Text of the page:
Do you need a special foot for free motion quilting?
To be able to do free motion quilting, the number one thing you need is a special foot for your sewing machine. It’s often called a darning foot, and is designed to smoothly glide over the fabric while still keeping the fabric down when stitching in all different directions.
Is a walking foot needed for quilting?
The walking foot helps us turn our sewing machine into a quilting machine. The feed dogs work together, as one, grabbing and pulling the layers of your quilt through the machine. Without a walking foot, the standard presser foot would be pushing your quilt’s top layer towards you because of the bulk.
What is the best stitch length for free motion quilting?
Yes, for free motion quilting, set your stitch length to ‘0’. That way your feed dogs won’t be moving while you’re quilting because you don’t need them. Less wear and tear on those parts.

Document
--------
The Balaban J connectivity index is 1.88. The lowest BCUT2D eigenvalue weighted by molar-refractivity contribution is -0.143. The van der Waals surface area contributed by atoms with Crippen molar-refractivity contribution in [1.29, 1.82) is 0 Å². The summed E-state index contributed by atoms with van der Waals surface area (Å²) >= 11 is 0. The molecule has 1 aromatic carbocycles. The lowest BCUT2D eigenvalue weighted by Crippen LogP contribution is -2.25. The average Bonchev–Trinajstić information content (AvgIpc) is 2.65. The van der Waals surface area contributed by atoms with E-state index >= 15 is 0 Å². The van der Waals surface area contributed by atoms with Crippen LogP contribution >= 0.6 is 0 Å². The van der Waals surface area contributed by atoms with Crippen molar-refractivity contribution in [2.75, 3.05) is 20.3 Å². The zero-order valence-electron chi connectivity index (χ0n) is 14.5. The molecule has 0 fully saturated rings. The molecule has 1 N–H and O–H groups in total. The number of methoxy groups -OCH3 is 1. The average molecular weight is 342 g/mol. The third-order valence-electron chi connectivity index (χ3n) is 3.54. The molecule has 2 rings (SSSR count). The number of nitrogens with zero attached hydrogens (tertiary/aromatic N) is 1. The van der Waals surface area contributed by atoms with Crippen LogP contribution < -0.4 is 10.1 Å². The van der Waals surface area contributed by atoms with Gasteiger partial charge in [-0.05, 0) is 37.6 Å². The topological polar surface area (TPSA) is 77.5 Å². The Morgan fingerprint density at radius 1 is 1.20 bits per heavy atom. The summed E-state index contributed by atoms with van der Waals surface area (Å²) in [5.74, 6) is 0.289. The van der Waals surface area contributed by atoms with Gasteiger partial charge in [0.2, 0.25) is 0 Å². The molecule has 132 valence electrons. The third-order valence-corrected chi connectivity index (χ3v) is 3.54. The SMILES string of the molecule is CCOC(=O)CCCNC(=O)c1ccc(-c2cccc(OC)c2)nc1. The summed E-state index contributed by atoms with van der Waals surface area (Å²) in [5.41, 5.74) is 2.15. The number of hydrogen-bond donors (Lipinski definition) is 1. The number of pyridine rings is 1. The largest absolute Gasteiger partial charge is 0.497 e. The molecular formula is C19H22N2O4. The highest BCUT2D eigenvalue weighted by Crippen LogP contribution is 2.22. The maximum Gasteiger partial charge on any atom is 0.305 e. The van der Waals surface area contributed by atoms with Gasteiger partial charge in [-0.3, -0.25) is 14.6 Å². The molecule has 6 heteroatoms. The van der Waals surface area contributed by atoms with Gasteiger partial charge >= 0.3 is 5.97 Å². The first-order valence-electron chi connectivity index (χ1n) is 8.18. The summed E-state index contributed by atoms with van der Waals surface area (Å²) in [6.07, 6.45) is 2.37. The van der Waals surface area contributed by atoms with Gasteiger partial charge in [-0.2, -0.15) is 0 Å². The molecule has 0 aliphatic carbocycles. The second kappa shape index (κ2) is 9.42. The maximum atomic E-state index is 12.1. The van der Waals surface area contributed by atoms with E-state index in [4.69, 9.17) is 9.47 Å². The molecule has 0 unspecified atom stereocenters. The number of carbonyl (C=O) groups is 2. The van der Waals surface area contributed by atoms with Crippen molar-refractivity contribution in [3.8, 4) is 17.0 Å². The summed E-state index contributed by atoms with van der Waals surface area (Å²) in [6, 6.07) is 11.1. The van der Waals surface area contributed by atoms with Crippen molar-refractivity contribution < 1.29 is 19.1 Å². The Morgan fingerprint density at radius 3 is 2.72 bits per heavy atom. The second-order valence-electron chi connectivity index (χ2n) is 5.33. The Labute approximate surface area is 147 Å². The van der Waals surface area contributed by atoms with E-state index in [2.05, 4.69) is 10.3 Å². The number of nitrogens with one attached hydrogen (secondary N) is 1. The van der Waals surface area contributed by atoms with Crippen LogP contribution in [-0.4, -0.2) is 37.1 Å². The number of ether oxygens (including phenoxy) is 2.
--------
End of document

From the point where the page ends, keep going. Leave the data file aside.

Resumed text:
Can you put a free motion foot on any sewing machine?
Yes, free motion quilting can be done on a regular sewing machine. What’s important to note however is that you will need the ability to lower or disengage your feed dogs. … Other than that, free motion quilting is just straight stitching.
Can you do a zigzag stitch with a walking foot?
Yes, you can use your walking foot for more than straight stitching. A zig-zag stitch should be just fine because all the movement in the stitch pattern is forward. In fact many of the decorative stitches on your sewing machine are just fine to use with your even feed foot installed.
What stitch length should I use for machine quilting?
The average machine quilting stitch length chosen is between 10 and 11 stitches per inch. This length complements both delicate designs as well as bolder quilting motifs. However, your stitch length may need to change as you increase both your batting thickness as well as your thread thickness.